2Functions of the Skeletal System SupportPermission of movementBlood cell formation (hematopoiesis)ProtectionDetoxification (removal of poisons)Provision for muscle attachmentMineral storage
3Bone Classification Bones are classified according to shape Long bones are long with expanded ends, Ex: forearm and thigh boneShort bones are cube like, Ex: wrist, ankleFlat bones are broad and plate like, Ex: ribs, scapulae, and some skull bonesIrregular bones vary in shape, Ex: vertebraeSesamoid or round bones are small bones embedded in tendons, Ex: kneecap (patella)
9Parts of BoneEpiphysis: end of the bone which articulates (forms a joint) with another bone.The epiphyses are composed of spongy bone and covered with hyaline cartilage called articular cartilage.Figure 7.2
10Parts of BoneDiaphysis: shaft of the bone between the epiphyses, composed of compact bone with a medullary cavity in the center.
11Parts of BonePeriosteum: fibrous tissue covering of the bone.
12Compact BoneOsteocytes and layers of intercellular material lie in concentric rings around an osteonic canal.This unit is called an osteon or Haversian system.Osteonic canals contain blood vessels and nerve fibers and are interconnected by transverse perforating (Volkmann’s) canals.
13Microscopic Structure of Bone: Compact Bone Figure 6.6a, b
18Bone Growth and Development The skeletal system begins to form during the first weeks of prenatal development.Some bones originate within sheets of connective tissue (intramembranous bones).Some bones begin as models of hyaline cartilage that are replaced by bone (endochrondral bones).
19Intramembranous Bones Broad, flat skull bones are intramembranous bones.During osteogenesis layers of primitive, connective tissue supplied with blood vessels appear at the site of future bone.
20Intramembranous Bones Cells differentiate into osteoblasts (bone-building cells) which deposit spongy bone.Osteoblasts become osteocytes when surrounded by bony matrix in lacunae.
21Intramembranous Bones Connective tissue on the surface of the bone forms the periosteum.Osteoblasts on the inside of the periosteum deposit compact bone over spongy bone.This process is called intramembranous ossification.
22Endochondral BonesHyaline cartilage forms a model of the bone during embryonic development.Cartilage degenerates, periosteum forms.Periosteal blood vessels and osteoblasts invade the bone forming a primary ossification center in the diaphysis.Secondary ossification centers develop in the epiphyses.
23Endochondral BonesOsteoblasts form spongy bone in the space occupied by cartilage.Osteoblasts become osteocytes when bony matrix surrounds them.
24Endochondral BonesOsteoblasts beneath the periosteum deposit compact bone around spongy bone.A band of cartilage remains between the diaphysis and epiphyses as the epiphyseal disk.
25Bone GrowthGrowth of long bones occurs along four layers of cartilage in the epiphyseal disk.First Layer: resting cells that do not grow.Second Layer: young mitotic cells.Third Layer: older cells that enlarge.Fourth Layer: dead cells and calcified intercellular substances.
26Formation of the Bony Skeleton Begins at week 8 of embryo developmentIntramembranous ossification – bone develops from a fibrous membraneEndochondral ossification – bone forms by replacing hyaline cartilage
27Intramembranous Ossification Formation of most of the flat bones of the skull and the claviclesFibrous connective tissue membranes are formed by mesenchymal cells
28Stages of Intramembranous Ossification An ossification center appears in the fibrous connective tissue membraneBone matrix is secreted within the fibrous membraneWoven bone and periosteum formBone collar of compact bone forms, and red marrow appears
29Stages of Intramembranous Ossification Figure 6.7.1
30Stages of Intramembranous Ossification Figure 6.7.2
31Stages of Intramembranous Ossification Figure 6.7.3
32Stages of Intramembranous Ossification Figure 6.7.4
33Endochondral Ossification Begins in the second month of developmentUses hyaline cartilage “bones” as models for bone constructionRequires breakdown of hyaline cartilage prior to ossification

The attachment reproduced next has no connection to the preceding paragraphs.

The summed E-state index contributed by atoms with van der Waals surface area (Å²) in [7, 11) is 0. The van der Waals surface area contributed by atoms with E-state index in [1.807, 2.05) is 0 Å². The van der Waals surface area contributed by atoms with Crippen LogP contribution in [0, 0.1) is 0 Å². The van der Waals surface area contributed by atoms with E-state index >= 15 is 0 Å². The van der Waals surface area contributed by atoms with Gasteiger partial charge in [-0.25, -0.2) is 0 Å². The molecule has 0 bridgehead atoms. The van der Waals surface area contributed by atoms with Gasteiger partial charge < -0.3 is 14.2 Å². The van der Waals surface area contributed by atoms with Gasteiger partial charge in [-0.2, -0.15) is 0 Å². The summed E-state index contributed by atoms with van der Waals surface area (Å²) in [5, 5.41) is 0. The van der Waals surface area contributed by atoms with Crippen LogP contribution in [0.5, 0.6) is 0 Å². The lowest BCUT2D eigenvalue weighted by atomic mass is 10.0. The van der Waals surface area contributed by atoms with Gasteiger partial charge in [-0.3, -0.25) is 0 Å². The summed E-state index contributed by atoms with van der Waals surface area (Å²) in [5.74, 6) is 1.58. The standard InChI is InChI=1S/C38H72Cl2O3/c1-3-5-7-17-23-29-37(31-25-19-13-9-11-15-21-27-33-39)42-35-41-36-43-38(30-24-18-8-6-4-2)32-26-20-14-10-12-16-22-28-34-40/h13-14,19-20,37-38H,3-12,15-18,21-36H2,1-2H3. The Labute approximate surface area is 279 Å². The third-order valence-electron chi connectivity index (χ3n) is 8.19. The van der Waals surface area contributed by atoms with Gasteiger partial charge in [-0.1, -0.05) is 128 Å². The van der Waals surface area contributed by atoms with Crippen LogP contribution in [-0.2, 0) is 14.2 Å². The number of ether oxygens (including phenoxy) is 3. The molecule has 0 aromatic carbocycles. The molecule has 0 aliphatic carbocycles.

34Stages of Endochondral Ossification Formation of bone collarCavitation of the hyaline cartilageInvasion of internal cavities by the periosteal bud, and spongy bone formationFormation of the medullary cavity; appearance of secondary ossification centers in the epiphysesOssification of the epiphyses, with hyaline cartilage remaining only in the epiphyseal plates
35Stages of Endochondral Ossification Secondary ossification centerArticular cartilageEpiphyseal blood vesselSpongy boneDeteriorating cartilage matrixHyaline cartilageEpiphyseal plate cartilageSpongy bone formationPrimary ossification centerMedullary cavityBone collarBlood vessel of periosteal bud1Formation of bone collar around hyaline cartilage model.2Cavitation of the hyaline cartilage within the cartilage model.3Invasion of internal cavities by the periosteal bud and spongy bone formation.4Formation of the medullary cavity as ossification continues; appearance of secondary ossification centers in the epiphyses in preparation for stage 5.5Ossification of the epiphyses; when completed, hyaline cartilage remains only in the epiphyseal plates and articular cartilagesFigure 6.8
36Postnatal Bone Growth Growth in length of long bones Cartilage on the side of the epiphyseal plate closest to the epiphysis is relatively inactiveCartilage abutting the shaft of the bone organizes into a pattern that allows fast, efficient growthCells of the epiphyseal plate proximal to the resting cartilage form three functionally different zones: growth, transformation, and osteogenic
37Functional Zones in Long Bone Growth Growth zone – cartilage cells undergo mitosis, pushing the epiphysis away from the diaphysisTransformation zone – older cells enlarge, the matrix becomes calcified, cartilage cells die, and the matrix begins to deteriorateOsteogenic zone – new bone formation occurs
42Appositional Growth of Bone Central canal of osteonPeriosteal ridgePeriosteumPenetrating canalArtery1Osteoblasts beneath the periosteum secrete bone matrix, forming ridges that follow the course of periosteal blood vessels.2As the bony ridges enlarge and meet, the groove containing the blood vessel becomes a tunnel.3The periosteum lining the tunnel is transformed into an endosteum and the osteoblasts just deep to the tunnel endosteum secrete bone matrix, narrowing the canal.4As the osteoblasts beneath the endosteum form new lamellae, a new osteon is created. Meanwhile new circumferential lamellae are elaborated beneath the periosteum and the process is repeated, continuing to enlarge bone diameter.Figure 6.11
43Bone RemodelingRemodeling units – adjacent osteoblasts and osteoclasts deposit and resorb bone at periosteal and endosteal surfaces